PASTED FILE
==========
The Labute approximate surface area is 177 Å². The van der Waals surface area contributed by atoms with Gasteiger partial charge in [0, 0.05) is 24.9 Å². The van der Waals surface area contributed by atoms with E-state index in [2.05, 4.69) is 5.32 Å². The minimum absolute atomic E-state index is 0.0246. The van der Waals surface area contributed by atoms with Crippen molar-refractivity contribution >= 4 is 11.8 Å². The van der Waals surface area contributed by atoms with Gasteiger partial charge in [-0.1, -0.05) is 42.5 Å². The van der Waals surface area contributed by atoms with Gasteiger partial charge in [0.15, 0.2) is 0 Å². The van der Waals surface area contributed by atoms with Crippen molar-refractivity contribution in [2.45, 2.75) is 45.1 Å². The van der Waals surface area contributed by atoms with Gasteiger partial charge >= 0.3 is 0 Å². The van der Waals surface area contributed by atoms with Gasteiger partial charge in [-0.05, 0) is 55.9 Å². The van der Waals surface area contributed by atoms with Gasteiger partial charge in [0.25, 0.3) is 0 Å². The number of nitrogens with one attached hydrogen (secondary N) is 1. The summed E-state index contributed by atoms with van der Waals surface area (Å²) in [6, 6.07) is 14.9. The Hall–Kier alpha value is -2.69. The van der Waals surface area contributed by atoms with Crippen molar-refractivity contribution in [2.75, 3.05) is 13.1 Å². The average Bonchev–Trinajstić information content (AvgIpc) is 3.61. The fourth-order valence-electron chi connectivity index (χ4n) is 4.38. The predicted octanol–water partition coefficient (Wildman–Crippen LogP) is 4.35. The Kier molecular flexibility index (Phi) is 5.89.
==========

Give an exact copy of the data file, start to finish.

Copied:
The Labute approximate surface area is 177 Å². The van der Waals surface area contributed by atoms with Gasteiger partial charge in [0, 0.05) is 24.9 Å². The van der Waals surface area contributed by atoms with E-state index in [2.05, 4.69) is 5.32 Å². The minimum absolute atomic E-state index is 0.0246. The van der Waals surface area contributed by atoms with Crippen molar-refractivity contribution >= 4 is 11.8 Å². The van der Waals surface area contributed by atoms with Gasteiger partial charge in [-0.1, -0.05) is 42.5 Å². The van der Waals surface area contributed by atoms with Gasteiger partial charge in [0.15, 0.2) is 0 Å². The van der Waals surface area contributed by atoms with Crippen molar-refractivity contribution in [2.45, 2.75) is 45.1 Å². The van der Waals surface area contributed by atoms with Gasteiger partial charge >= 0.3 is 0 Å². The van der Waals surface area contributed by atoms with Gasteiger partial charge in [-0.05, 0) is 55.9 Å². The van der Waals surface area contributed by atoms with Gasteiger partial charge in [0.25, 0.3) is 0 Å². The number of nitrogens with one attached hydrogen (secondary N) is 1. The summed E-state index contributed by atoms with van der Waals surface area (Å²) in [6, 6.07) is 14.9. The Hall–Kier alpha value is -2.69. The van der Waals surface area contributed by atoms with Crippen molar-refractivity contribution in [2.75, 3.05) is 13.1 Å². The average Bonchev–Trinajstić information content (AvgIpc) is 3.61. The fourth-order valence-electron chi connectivity index (χ4n) is 4.38. The predicted octanol–water partition coefficient (Wildman–Crippen LogP) is 4.35. The Kier molecular flexibility index (Phi) is 5.89.